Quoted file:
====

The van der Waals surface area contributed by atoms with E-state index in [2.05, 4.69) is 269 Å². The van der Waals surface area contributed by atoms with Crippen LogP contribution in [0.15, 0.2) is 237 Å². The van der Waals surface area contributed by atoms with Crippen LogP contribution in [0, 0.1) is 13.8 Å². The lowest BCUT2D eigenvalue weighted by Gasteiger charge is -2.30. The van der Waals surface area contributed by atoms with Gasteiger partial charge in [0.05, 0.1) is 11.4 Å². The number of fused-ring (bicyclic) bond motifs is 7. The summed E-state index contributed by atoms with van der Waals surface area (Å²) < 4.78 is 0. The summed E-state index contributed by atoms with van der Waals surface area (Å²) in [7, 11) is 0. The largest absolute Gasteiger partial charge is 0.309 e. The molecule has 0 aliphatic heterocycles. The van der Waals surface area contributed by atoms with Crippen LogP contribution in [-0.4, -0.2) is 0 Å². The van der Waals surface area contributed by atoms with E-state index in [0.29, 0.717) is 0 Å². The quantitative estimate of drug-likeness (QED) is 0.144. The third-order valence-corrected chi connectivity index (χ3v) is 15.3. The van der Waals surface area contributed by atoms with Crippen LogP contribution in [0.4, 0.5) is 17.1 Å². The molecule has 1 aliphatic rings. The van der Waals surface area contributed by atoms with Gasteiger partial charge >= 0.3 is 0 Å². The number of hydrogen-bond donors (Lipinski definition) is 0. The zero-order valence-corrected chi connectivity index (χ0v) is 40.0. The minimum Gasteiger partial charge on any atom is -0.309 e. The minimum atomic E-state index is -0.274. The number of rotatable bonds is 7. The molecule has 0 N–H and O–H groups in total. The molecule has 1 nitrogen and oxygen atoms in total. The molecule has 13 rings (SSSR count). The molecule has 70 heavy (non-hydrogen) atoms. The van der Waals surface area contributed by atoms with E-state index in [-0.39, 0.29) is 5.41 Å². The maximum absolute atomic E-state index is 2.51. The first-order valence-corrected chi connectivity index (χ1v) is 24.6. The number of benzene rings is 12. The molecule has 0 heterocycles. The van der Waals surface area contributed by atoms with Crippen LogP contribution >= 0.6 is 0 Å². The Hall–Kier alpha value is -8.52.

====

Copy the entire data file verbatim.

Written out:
The van der Waals surface area contributed by atoms with E-state index in [2.05, 4.69) is 269 Å². The van der Waals surface area contributed by atoms with Crippen LogP contribution in [0.15, 0.2) is 237 Å². The van der Waals surface area contributed by atoms with Crippen LogP contribution in [0, 0.1) is 13.8 Å². The lowest BCUT2D eigenvalue weighted by Gasteiger charge is -2.30. The van der Waals surface area contributed by atoms with Gasteiger partial charge in [0.05, 0.1) is 11.4 Å². The number of fused-ring (bicyclic) bond motifs is 7. The summed E-state index contributed by atoms with van der Waals surface area (Å²) < 4.78 is 0. The summed E-state index contributed by atoms with van der Waals surface area (Å²) in [7, 11) is 0. The largest absolute Gasteiger partial charge is 0.309 e. The molecule has 0 aliphatic heterocycles. The van der Waals surface area contributed by atoms with Crippen LogP contribution in [-0.4, -0.2) is 0 Å². The van der Waals surface area contributed by atoms with E-state index in [0.29, 0.717) is 0 Å². The quantitative estimate of drug-likeness (QED) is 0.144. The third-order valence-corrected chi connectivity index (χ3v) is 15.3. The van der Waals surface area contributed by atoms with Crippen LogP contribution in [0.4, 0.5) is 17.1 Å². The molecule has 1 aliphatic rings. The van der Waals surface area contributed by atoms with Gasteiger partial charge >= 0.3 is 0 Å². The number of hydrogen-bond donors (Lipinski definition) is 0. The zero-order valence-corrected chi connectivity index (χ0v) is 40.0. The minimum Gasteiger partial charge on any atom is -0.309 e. The minimum atomic E-state index is -0.274. The number of rotatable bonds is 7. The molecule has 0 N–H and O–H groups in total. The molecule has 1 nitrogen and oxygen atoms in total. The molecule has 13 rings (SSSR count). The molecule has 70 heavy (non-hydrogen) atoms. The van der Waals surface area contributed by atoms with E-state index in [-0.39, 0.29) is 5.41 Å². The maximum absolute atomic E-state index is 2.51. The first-order valence-corrected chi connectivity index (χ1v) is 24.6. The number of benzene rings is 12. The molecule has 0 heterocycles. The van der Waals surface area contributed by atoms with Crippen LogP contribution >= 0.6 is 0 Å². The Hall–Kier alpha value is -8.52.